Entanglement, the bizarre quantum mechanical connection that can exist between particles, is an essential component in many quantum information processing applications, such as quantum computation, teleportation and cryptography. But the connection between the particles can become “noisy” or “dirty,” degrading the quality of the entanglement and rendering it useless for quantum information processing.
As reported in the Feb. 22 issue of the journal Nature, a team of researchers led by Paul Kwiat – now at the University of Illinois – has demonstrated a way to “purify” and restore maximally entangled states. “Entangled states tend not to remain pure, due to interactions with the environment,” said Kwiat, a John Bardeen Professor of Electrical and Computer Engineering and Physics at the UI. “Just as the connection between two cell phones can become clouded with static and must be filtered, we have implemented a technique that cleans up the ‘static’ in entangled systems.”
The concept of “entanglement” is perhaps the most bizarre feature of quantum mechanics, a generally accepted theory that replaces classical mechanics for microscopic phenomena. In quantum mechanics, the properties of entangled photons, for example, are inextricably linked to each other – even if the photons are located on opposite sides of the galaxy. In this sense, quantum mechanics is said to be “nonlocal.”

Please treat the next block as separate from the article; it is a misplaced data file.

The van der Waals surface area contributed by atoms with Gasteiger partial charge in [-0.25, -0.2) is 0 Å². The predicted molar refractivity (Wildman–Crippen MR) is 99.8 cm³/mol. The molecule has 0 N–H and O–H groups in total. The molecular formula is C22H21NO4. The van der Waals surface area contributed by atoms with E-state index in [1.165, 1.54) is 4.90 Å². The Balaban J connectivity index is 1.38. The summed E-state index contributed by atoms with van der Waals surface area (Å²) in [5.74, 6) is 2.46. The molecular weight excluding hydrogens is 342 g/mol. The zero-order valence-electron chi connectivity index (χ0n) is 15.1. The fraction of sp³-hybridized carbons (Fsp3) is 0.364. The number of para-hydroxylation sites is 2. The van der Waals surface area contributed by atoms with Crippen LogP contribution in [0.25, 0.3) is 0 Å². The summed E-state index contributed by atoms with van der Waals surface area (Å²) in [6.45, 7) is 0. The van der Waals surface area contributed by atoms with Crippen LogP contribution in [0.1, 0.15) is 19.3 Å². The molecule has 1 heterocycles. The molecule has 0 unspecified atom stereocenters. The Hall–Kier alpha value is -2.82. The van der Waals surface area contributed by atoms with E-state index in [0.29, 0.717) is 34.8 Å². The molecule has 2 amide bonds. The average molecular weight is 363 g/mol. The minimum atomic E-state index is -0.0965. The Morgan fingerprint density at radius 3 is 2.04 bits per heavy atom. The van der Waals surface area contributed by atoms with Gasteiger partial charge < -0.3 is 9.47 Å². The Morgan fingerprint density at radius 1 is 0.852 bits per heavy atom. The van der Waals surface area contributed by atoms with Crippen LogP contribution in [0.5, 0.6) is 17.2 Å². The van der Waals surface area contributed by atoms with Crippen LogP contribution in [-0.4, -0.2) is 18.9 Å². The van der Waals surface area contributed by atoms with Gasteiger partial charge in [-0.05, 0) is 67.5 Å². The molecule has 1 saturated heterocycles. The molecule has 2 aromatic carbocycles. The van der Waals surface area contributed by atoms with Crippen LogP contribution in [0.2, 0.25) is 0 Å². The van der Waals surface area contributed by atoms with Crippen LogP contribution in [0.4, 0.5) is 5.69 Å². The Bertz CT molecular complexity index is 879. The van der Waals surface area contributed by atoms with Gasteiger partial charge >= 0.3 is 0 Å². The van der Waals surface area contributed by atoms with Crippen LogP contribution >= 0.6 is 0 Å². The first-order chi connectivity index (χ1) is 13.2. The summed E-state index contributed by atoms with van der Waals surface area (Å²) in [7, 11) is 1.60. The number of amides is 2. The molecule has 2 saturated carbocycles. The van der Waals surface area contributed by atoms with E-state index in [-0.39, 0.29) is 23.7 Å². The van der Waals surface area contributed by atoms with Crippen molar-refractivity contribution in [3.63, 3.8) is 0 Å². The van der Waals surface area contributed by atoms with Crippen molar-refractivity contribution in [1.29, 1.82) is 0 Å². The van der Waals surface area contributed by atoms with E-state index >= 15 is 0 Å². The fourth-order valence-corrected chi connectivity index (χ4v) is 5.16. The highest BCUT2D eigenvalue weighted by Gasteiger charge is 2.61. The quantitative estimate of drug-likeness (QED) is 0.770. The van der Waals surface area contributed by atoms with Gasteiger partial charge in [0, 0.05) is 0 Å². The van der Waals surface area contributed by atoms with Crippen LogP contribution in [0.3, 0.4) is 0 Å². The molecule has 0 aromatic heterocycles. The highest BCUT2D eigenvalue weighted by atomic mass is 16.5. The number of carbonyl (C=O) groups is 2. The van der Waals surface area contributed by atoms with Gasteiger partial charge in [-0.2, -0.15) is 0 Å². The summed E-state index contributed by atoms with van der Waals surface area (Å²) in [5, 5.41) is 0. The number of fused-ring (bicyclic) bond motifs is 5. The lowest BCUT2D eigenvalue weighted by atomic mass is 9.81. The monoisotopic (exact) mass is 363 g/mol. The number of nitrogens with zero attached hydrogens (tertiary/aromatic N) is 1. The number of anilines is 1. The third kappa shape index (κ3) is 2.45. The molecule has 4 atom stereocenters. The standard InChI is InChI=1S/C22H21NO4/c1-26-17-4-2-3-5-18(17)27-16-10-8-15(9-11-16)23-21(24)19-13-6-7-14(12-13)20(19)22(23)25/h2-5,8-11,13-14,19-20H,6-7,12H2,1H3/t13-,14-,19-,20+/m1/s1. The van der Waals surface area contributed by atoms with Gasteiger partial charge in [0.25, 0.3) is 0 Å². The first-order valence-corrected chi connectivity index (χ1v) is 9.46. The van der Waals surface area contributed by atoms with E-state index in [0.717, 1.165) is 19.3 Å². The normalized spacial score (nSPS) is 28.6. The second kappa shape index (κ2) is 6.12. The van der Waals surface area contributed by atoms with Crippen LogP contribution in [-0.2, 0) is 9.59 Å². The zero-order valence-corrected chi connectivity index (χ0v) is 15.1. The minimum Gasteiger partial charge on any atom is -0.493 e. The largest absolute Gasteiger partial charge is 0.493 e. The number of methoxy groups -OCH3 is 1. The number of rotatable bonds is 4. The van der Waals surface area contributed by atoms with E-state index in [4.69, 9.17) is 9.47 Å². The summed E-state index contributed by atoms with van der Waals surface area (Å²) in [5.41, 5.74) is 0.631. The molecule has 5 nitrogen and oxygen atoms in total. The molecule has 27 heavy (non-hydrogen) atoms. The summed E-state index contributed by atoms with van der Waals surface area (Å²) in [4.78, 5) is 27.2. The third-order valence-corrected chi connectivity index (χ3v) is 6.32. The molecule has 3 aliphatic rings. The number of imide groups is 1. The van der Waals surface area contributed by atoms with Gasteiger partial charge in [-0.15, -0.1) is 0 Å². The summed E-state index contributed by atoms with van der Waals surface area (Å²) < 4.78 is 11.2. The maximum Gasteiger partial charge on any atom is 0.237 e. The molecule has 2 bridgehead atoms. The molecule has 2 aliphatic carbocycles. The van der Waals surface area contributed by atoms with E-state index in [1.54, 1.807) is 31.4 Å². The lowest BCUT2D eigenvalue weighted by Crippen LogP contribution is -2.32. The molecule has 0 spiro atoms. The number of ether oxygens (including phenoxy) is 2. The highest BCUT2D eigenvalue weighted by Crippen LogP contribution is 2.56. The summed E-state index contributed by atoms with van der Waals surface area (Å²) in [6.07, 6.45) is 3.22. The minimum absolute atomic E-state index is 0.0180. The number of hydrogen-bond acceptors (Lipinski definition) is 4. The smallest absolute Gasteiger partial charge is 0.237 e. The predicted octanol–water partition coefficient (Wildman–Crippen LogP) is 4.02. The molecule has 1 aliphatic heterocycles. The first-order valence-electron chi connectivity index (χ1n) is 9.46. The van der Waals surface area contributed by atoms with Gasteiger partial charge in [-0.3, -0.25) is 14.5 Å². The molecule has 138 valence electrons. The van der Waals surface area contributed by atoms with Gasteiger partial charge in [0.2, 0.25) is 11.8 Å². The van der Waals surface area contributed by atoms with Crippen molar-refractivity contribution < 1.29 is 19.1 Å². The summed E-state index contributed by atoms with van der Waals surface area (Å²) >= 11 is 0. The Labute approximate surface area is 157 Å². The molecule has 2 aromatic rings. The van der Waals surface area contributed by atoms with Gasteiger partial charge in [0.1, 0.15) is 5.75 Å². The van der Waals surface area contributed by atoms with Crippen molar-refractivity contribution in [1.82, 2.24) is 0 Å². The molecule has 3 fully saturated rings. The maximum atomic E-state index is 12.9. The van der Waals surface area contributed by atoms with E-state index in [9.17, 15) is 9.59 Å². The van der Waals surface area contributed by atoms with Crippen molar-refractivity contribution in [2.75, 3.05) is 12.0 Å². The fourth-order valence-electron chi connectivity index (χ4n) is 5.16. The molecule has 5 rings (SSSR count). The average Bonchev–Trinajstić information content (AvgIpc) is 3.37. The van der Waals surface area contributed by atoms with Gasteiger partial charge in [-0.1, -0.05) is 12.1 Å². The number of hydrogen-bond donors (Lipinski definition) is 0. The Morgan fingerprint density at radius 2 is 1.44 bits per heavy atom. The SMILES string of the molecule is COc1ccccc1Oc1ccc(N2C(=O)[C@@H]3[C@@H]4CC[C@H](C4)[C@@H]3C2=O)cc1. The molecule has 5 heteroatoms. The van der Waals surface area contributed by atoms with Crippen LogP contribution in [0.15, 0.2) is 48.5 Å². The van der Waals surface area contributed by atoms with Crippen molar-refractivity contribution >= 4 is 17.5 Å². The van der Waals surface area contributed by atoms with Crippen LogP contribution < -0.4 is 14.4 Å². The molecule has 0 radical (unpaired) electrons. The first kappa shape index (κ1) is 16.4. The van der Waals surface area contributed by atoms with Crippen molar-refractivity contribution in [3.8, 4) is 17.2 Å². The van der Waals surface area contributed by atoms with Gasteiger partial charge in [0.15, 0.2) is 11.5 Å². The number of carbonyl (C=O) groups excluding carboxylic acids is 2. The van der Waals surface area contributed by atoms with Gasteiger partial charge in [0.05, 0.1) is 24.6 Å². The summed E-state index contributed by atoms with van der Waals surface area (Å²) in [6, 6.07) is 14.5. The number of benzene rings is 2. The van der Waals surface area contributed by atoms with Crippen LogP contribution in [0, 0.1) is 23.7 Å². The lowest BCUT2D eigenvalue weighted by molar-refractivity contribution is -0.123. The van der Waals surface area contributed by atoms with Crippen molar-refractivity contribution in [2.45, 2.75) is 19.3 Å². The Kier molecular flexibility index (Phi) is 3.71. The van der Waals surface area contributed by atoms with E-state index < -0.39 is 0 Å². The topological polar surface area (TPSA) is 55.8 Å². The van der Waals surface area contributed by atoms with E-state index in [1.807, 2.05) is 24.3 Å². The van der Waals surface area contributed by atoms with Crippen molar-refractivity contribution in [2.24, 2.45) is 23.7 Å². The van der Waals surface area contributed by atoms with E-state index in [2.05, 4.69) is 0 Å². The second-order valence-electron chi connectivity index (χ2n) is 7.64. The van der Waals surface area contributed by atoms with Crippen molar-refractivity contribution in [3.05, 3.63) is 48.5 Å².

In work performed at the Los Alamos National Laboratory, Kwiat and his colleagues – physics professor Nicolas Gisin and graduate student Andre Stefanov (both from the University of Geneva) and Salvador Barraza-Lopez, an undergraduate student from Mexico – investigated entanglement distillation and hidden nonlocality.
“We basically used the procedure to throw away the unwanted part of the contribution, and what remained was in a perfectly entangled state,” Kwiat said. “In this way, we demonstrated distillation of maximally entangled states from non-maximally entangled inputs.”
When applied to partially mixed states, the distillation procedure generated states that subsequently demonstrated nonlocal correlations, even though the initial states did not, the researchers reported. Such hidden nonlocality had been postulated, but never before seen.
“What’s remarkable is that our filtering procedure is a local process, performed individually on only one photon of a pair, and yet the nonlocal nature of quantum entanglement is preserved,” Kwiat said. “The final signal is not as strong – because there are fewer photons – but the noise is clearly reduced.”